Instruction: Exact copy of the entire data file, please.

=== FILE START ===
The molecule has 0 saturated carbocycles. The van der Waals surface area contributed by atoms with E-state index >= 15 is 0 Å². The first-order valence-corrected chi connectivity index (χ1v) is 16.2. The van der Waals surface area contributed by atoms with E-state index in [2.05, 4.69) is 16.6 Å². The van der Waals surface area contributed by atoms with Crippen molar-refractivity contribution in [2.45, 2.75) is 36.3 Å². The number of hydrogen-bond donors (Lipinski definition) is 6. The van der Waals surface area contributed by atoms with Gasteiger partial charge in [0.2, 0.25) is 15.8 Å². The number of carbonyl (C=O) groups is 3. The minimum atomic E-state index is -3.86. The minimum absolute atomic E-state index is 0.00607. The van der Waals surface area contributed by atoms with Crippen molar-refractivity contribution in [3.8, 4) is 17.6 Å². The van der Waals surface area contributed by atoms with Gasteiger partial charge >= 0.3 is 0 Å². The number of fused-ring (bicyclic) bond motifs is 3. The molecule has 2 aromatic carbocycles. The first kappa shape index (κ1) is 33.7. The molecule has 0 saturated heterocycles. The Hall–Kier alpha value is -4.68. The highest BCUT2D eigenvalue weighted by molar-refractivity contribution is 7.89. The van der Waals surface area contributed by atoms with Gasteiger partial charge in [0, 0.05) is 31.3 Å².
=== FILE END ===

The molecule has 0 saturated carbocycles. The van der Waals surface area contributed by atoms with E-state index >= 15 is 0 Å². The first-order valence-corrected chi connectivity index (χ1v) is 16.2. The van der Waals surface area contributed by atoms with E-state index in [2.05, 4.69) is 16.6 Å². The van der Waals surface area contributed by atoms with Crippen molar-refractivity contribution in [2.45, 2.75) is 36.3 Å². The number of hydrogen-bond donors (Lipinski definition) is 6. The van der Waals surface area contributed by atoms with Gasteiger partial charge in [0.2, 0.25) is 15.8 Å². The number of carbonyl (C=O) groups is 3. The minimum atomic E-state index is -3.86. The minimum absolute atomic E-state index is 0.00607. The van der Waals surface area contributed by atoms with Crippen molar-refractivity contribution in [3.8, 4) is 17.6 Å². The van der Waals surface area contributed by atoms with Gasteiger partial charge >= 0.3 is 0 Å². The number of fused-ring (bicyclic) bond motifs is 3. The molecule has 2 aromatic carbocycles. The first kappa shape index (κ1) is 33.7. The molecule has 0 saturated heterocycles. The Hall–Kier alpha value is -4.68. The highest BCUT2D eigenvalue weighted by molar-refractivity contribution is 7.89. The van der Waals surface area contributed by atoms with Gasteiger partial charge in [0, 0.05) is 31.3 Å².